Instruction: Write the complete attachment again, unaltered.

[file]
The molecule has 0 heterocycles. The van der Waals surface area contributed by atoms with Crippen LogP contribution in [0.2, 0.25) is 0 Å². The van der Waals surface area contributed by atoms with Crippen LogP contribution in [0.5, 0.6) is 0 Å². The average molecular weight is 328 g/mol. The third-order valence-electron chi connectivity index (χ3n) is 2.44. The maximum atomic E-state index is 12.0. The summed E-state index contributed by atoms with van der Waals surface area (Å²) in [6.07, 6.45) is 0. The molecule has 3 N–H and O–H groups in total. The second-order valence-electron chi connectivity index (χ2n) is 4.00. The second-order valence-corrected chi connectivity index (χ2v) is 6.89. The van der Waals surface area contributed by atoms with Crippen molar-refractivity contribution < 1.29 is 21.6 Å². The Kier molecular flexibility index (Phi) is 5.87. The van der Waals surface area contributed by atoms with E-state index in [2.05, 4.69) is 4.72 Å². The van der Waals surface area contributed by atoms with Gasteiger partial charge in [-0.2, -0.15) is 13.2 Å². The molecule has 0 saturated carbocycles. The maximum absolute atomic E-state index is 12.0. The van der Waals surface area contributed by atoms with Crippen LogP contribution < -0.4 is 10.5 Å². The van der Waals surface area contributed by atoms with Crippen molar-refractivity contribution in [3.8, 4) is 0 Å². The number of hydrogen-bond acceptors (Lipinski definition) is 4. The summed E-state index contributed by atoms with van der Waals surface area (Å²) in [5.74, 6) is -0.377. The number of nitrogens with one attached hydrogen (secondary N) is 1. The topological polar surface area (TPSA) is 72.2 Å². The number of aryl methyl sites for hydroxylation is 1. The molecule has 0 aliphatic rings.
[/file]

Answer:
The molecule has 0 heterocycles. The van der Waals surface area contributed by atoms with Crippen LogP contribution in [0.2, 0.25) is 0 Å². The van der Waals surface area contributed by atoms with Crippen LogP contribution in [0.5, 0.6) is 0 Å². The average molecular weight is 328 g/mol. The third-order valence-electron chi connectivity index (χ3n) is 2.44. The maximum atomic E-state index is 12.0. The summed E-state index contributed by atoms with van der Waals surface area (Å²) in [6.07, 6.45) is 0. The molecule has 3 N–H and O–H groups in total. The second-order valence-electron chi connectivity index (χ2n) is 4.00. The second-order valence-corrected chi connectivity index (χ2v) is 6.89. The van der Waals surface area contributed by atoms with Crippen molar-refractivity contribution < 1.29 is 21.6 Å². The Kier molecular flexibility index (Phi) is 5.87. The van der Waals surface area contributed by atoms with E-state index in [2.05, 4.69) is 4.72 Å². The van der Waals surface area contributed by atoms with Gasteiger partial charge in [-0.2, -0.15) is 13.2 Å². The molecule has 0 saturated carbocycles. The maximum absolute atomic E-state index is 12.0. The van der Waals surface area contributed by atoms with Crippen LogP contribution < -0.4 is 10.5 Å². The van der Waals surface area contributed by atoms with Crippen molar-refractivity contribution in [3.8, 4) is 0 Å². The number of hydrogen-bond acceptors (Lipinski definition) is 4. The summed E-state index contributed by atoms with van der Waals surface area (Å²) in [5.74, 6) is -0.377. The number of nitrogens with one attached hydrogen (secondary N) is 1. The topological polar surface area (TPSA) is 72.2 Å². The number of aryl methyl sites for hydroxylation is 1. The molecule has 0 aliphatic rings.